I usually go for one of Yabu's signature pork katsu, but this new katsu was definitely a whole new experience for me. Maybe its the ham. Maybe its the cheese. Maybe its the chicken. Or simply all these flavorful components blended together in an exciting new and unique katsu creation.
WHAT THEY'RE SAYING ABOUT US
My love affair with Yabu started from the moment my lips first tasted their Katsu set one cold December night at their first branch in SM Megamall in 2011. I had never before experienced tonkatsu so soft, so tender, yet so big and meaty with crispy flakes and skin that crunch and melt at the same time.
Here's a closer look at my Oroshi Hire Katsu. First step is to squeeze the grapefruit on the katsu to neutralize the smell of the radish. Then pour the Ponzu sauce over the katsu. It's a refreshing twist to the classic katsus of Yabu so if you're looking for something new to try, order this.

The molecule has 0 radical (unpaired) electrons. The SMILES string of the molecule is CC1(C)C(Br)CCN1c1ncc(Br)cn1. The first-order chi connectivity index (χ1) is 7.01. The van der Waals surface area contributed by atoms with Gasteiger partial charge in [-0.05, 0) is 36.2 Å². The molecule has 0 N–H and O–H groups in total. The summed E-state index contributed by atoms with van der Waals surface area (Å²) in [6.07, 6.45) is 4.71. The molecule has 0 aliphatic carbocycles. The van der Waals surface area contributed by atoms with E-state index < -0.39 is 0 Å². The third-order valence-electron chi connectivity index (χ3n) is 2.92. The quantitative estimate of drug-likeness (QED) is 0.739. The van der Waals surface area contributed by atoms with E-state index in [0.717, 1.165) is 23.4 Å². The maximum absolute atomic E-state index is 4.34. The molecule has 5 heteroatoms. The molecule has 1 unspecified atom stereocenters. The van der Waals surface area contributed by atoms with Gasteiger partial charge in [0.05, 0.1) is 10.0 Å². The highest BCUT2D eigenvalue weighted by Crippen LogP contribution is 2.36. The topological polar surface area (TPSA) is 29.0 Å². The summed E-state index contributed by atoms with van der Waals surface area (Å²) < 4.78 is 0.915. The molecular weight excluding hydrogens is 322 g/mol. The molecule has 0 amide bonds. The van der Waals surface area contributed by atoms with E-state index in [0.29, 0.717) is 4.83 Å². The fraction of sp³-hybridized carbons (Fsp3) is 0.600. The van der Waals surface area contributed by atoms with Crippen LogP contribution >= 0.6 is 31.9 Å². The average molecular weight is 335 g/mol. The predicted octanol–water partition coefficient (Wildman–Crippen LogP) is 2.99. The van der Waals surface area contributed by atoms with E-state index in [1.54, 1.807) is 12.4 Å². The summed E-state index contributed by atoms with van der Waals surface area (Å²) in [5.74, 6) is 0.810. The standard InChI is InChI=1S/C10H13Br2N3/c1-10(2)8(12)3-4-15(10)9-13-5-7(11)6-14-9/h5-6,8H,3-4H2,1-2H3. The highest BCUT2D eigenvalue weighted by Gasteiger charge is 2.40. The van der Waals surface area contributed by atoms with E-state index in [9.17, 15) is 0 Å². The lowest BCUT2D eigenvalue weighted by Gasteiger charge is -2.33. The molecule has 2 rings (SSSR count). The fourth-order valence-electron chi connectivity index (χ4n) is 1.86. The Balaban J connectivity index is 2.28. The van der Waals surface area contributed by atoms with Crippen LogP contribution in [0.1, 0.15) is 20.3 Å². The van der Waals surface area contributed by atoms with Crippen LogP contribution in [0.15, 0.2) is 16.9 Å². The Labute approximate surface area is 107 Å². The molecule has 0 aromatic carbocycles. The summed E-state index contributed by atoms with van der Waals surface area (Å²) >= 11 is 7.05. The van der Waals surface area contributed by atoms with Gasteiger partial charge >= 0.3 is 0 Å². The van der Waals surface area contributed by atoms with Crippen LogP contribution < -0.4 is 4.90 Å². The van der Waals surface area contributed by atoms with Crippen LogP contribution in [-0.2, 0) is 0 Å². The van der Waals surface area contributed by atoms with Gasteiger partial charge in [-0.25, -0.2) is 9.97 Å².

Let's face it.. Yabu: The House Of Katsu elevated Japanese Katsu to a new level of dining, to the point where different franchises from all around the globe scrambled to set up shop in the Philippines, just to get a piece of the action. I haven't tasted all the other Katsu places that have opened just yet, but in my opinion, Yabu's place in the market that it created in this country is safely perched at the very top.
The Rosu Katsu, a Yabu fave, is now made with U.S. pork! Same greatness, different pork. Is there really a diff? The taste is the same, of course - spectacular! There is a subtle difference with the texture actually. It is more tender.
IMHO, Yabu still makes the best Kurobuta and non-Kurobuta fried cutlets in Manila